• h) combining, by at least one of the computing devices, said detected scenes if said scene boundary difference is less than said fixed average and said varying average; else determining said detected scene being an abrupt scene change; and
    • i) repeating, by at least one of the computing devices, the steps (f) through (h) until the last scene boundary difference.

According to another aspect of the invention there is provided a Computer-readable code stored on a non-transitory computer-readable medium that, when executed by a computing device, performs a method for detecting scene changes in a video, the method comprising the steps of:

    • a) providing, by at least one of the computing devices, plurality of passes through the video;
    • b) wherein identifying, by at least one of the computing devices, plurality of detected scenes from a first pass in a conventional method;
    • c) providing, by at least one of the computing devices, a second pass through said plurality of detected scenes;
    • d) computing, by at least one of the computing devices, plurality of scene boundary differences corresponding to said plurality of detected scenes;
    • e) computing, by at least one of the computing devices, a fixed average;
    • f) computing, by at least one of the computing devices, a varying average;
    • g) comparing, by at least one of the computing devices, said scene boundary difference with said fixed average and said varying average;
    • h) combining, by at least one of the computing devices, said detected scenes if said scene boundary difference is less than said fixed average and said varying average; else determining said detected scene being an abrupt scene change; and
    • i) repeating, by at least one of the computing devices, the steps (f) through (h) until the last scene boundary difference.
BRIEF DESCRIPTION OF THE DRAWINGS

FIG. 1 illustrates a process involved in first pass of 2PASCD algorithm.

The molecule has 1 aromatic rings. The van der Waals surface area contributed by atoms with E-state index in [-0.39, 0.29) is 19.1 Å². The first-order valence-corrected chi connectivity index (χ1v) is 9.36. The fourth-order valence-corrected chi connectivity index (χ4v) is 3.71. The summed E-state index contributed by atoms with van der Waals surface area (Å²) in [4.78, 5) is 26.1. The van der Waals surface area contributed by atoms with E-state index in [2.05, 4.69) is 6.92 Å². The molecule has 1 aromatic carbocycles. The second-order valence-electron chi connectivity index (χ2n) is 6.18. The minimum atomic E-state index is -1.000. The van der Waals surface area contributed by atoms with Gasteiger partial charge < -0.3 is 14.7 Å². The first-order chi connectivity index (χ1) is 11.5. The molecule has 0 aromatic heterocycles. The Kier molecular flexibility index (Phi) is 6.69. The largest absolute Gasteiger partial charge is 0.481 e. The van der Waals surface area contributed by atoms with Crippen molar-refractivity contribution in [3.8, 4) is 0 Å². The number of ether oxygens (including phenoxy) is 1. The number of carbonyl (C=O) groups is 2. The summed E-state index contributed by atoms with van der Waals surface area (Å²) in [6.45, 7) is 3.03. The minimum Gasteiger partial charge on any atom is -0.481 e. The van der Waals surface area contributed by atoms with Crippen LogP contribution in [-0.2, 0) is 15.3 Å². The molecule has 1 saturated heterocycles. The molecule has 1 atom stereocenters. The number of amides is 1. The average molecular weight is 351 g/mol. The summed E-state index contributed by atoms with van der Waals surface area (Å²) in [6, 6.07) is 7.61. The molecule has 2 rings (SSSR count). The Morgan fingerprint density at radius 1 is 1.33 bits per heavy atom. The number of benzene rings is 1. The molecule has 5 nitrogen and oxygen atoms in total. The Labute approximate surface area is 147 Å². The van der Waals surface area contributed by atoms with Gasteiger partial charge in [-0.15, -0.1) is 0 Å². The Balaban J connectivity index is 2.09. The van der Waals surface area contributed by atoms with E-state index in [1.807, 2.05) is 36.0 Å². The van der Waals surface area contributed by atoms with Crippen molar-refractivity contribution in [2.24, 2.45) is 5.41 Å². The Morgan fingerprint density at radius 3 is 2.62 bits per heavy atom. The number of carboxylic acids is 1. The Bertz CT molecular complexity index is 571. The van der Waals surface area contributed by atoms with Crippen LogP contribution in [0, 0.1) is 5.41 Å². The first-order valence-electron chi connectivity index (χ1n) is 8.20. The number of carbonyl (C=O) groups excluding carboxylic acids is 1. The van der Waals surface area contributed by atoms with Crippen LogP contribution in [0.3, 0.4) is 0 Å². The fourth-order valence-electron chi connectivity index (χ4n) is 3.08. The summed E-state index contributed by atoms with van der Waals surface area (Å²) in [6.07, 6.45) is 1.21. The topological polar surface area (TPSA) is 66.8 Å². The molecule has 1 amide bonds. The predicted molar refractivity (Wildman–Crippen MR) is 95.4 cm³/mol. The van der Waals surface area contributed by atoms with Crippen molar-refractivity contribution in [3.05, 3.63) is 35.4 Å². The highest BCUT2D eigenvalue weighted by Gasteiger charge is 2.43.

FIG. 2 illustrates color histogram difference between consecutive frames.

FIG. 3 illustrates a process involved in second pass of 2PASCD algorithm.

FIG. 4 illustrates color histogram difference at scene boundary.

FIG. 5 illustrates average scene images after first and second pass of the algorithm.

FIG. 6 illustrates a generalized computer network arrangement, in one embodiment of the present technique.

FIG. 7 illustrates a flowchart of 2PASCD algorithm.

While systems and methods are described herein by way of example and embodiments, those skilled in the art recognize that systems and methods for providing computer-implemented methods, systems and computer-readable media for detecting scene changes in a video, which are not limited to the embodiments or drawings described. It should be understood that the drawings and description are not intended to be limiting to the particular form disclosed. Rather, the intention is to cover all modifications, equivalents and alternatives falling within the spirit and scope of the appended claims. Any headings used herein are for organizational purposes only and are not meant to limit the scope of the description or the claims. As used herein, the word “may” is used in a permissive sense (i.e., meaning having the potential to) rather than the mandatory sense (i.e., meaning must). Similarly, the words “include”, “including”, and “includes” mean including, but not limited to.

DETAILED DESCRIPTION OF THE INVENTION

The following description is full and informative description of the best method and system presently contemplated for carrying out the present invention which is known to the inventors at the time of filing the patent application. Of course, many modifications and adaptations will be apparent to those skilled in the relevant arts in view of the following description in view of the accompanying drawings and the appended claims. While the system and method described herein are provided with a certain degree of specificity, the present technique may be implemented with either greater or lesser specificity, depending on the needs of the user. Further, some of the features of the present technique may be used to advantage without the corresponding use of other features described in the following paragraphs. As such, the present description should be considered as merely illustrative of the principles of the present technique and not in limitation thereof, since the present technique is defined solely by the claims.